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I don’t know many people who enjoy composition classes. Don’t get me wrong — a lot of fun stuff happens in composition classes and many people enjoy a good deal of it. But overall, most students and teachers I’ve talked to about it think composition classes are too much work with too little reward.

Right now, we usually teach composition by having our students write a lot of papers and correcting a lot of mistakes. We impart a few guiding principles along the way, but the bulk of the education lies where the ink (jet or red) hits the page. The continual trial-and-error tires everyone involved.

What if we taught it like a science class? Teach all the fancy jargon and what it means. Teach students terms like clause, predicate, parallelism, post hoc ergo propter hoc, hypophora, and anacoluthon. Teach diagramming of sentences. Teach various forms of rhetorical structure. Don’t make your students write a single page of essay. Let the grade depend on wholly multiple-choice exams that can be graded by machine.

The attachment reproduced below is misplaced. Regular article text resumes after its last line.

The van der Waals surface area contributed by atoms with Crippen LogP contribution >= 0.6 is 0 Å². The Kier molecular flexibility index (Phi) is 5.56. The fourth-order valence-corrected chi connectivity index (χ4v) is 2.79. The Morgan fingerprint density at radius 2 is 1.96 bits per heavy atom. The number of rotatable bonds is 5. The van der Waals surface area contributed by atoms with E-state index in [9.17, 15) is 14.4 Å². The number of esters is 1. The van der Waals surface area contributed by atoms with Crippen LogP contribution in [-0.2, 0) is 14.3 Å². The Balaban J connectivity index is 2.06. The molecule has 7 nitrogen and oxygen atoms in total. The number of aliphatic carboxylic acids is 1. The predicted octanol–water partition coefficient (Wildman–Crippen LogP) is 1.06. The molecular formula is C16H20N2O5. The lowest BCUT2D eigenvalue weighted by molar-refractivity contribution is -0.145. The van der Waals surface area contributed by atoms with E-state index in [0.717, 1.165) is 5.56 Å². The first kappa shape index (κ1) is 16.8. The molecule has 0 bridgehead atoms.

I sort of suspect that if a composition class were done like that with the rigor of a typical science class, students would come away from it with writing at least as improved as it would be by a more traditional composition course. If they also had to read a lot of well-written prose, then I’m certain they’d come out of the course with writing as good as or better than the writing of typical graduates of English 101.

What do you think? Would you prefer a class like that as a student? Are you a teacher who would prefer not having to grade all those papers? Do you think a class like that could never teach students how to write properly? Do you not really care about what I’ve said but think the picture at the top of the page is pretty?

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